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How Far Have We Really Come? Part 1

by on Aug.27, 2009, under Uncategorized

It’s three in the afternoon on a steamy Wednesday near the end of April, and I’m sitting in my honors seminar on Islamic theory. I’m weary from being up half the previous night studying for an exam, and I’m not looking forward to the three papers that I have due before the end of the month. Final exams loom over the horizon, not to mention the fact that I have a week to pack up a year’s worth of clothing, books, papers and bedding only to unpack them again in my summer apartment, just three blocks down. This is not my favorite class, and if it were not the case that I had already missed three—the maximum absences allowed this semester—I wouldn’t be here.

But here I am, and I haven’t done the reading. The professor, a brilliant and beautiful Sudanese American, is chattering away in her usual animated style. I know that if I’d done the reading, the hour and fifteen minutes would be somewhat more bearable, but I haven’t. I avert my eyes each time she asks a question.

She continues to speak; the topic of the day is women and Islam. Suddenly, she interrupts her usual Socratic method of teaching with a personal monologue and that’s when my ears, accustomed to a years worth of typical academic liberal rhetoric, perk up. She talks about feminism and how she, as a more liberal Islamic historian, is often categorized by those in the Middle East as a “feminist,” a title which does her a great disservice in her profession because it is a “Western” term and is frowned upon by some of the more conservative scholars, thus giving them a reason to dismiss her ideas, regardless of how intelligent or coherent they might be. Furthermore, she thinks it is a loaded term that carries with it a derogatory connotation because of its association with radical activists. We begin to deviate from the texts at hand and start discussing feminism and the questionable direction of the women’s movement. In the midst of our discussion, the professor makes a statement that incites anger from most students and shouts of approval from others:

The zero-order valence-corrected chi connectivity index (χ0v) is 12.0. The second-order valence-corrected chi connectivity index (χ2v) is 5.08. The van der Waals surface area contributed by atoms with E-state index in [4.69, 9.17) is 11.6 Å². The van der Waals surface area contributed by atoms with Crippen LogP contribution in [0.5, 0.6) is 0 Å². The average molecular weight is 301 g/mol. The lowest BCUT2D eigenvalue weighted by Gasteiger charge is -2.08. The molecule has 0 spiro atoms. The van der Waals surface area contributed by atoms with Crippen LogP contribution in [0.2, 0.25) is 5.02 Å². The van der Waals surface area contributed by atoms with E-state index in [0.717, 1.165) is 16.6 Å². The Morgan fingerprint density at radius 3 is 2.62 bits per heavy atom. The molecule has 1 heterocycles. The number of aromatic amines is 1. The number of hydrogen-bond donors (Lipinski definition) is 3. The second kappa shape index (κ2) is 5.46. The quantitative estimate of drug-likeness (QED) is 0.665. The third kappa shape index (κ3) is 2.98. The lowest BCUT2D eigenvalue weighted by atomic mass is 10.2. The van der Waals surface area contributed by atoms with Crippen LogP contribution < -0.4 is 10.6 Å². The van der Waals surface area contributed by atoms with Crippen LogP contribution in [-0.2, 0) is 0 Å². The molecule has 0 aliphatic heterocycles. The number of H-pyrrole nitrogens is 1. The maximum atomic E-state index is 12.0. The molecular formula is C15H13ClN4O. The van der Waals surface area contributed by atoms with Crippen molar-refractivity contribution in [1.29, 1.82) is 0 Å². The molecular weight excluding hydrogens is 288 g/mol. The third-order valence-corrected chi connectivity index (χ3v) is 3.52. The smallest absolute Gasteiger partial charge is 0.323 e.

To ensure that a child grows properly with a strong sense of morals and confidence, the mother needs to be there for him.” She quiets the class by raising a single hand and continues. “If I, as a woman, bring a life into this world, then it doesn’t matter how hard I worked to get my Ph.D., I am not simply dropping my child off at daycare so I can be ‘successful.’

to be continued…

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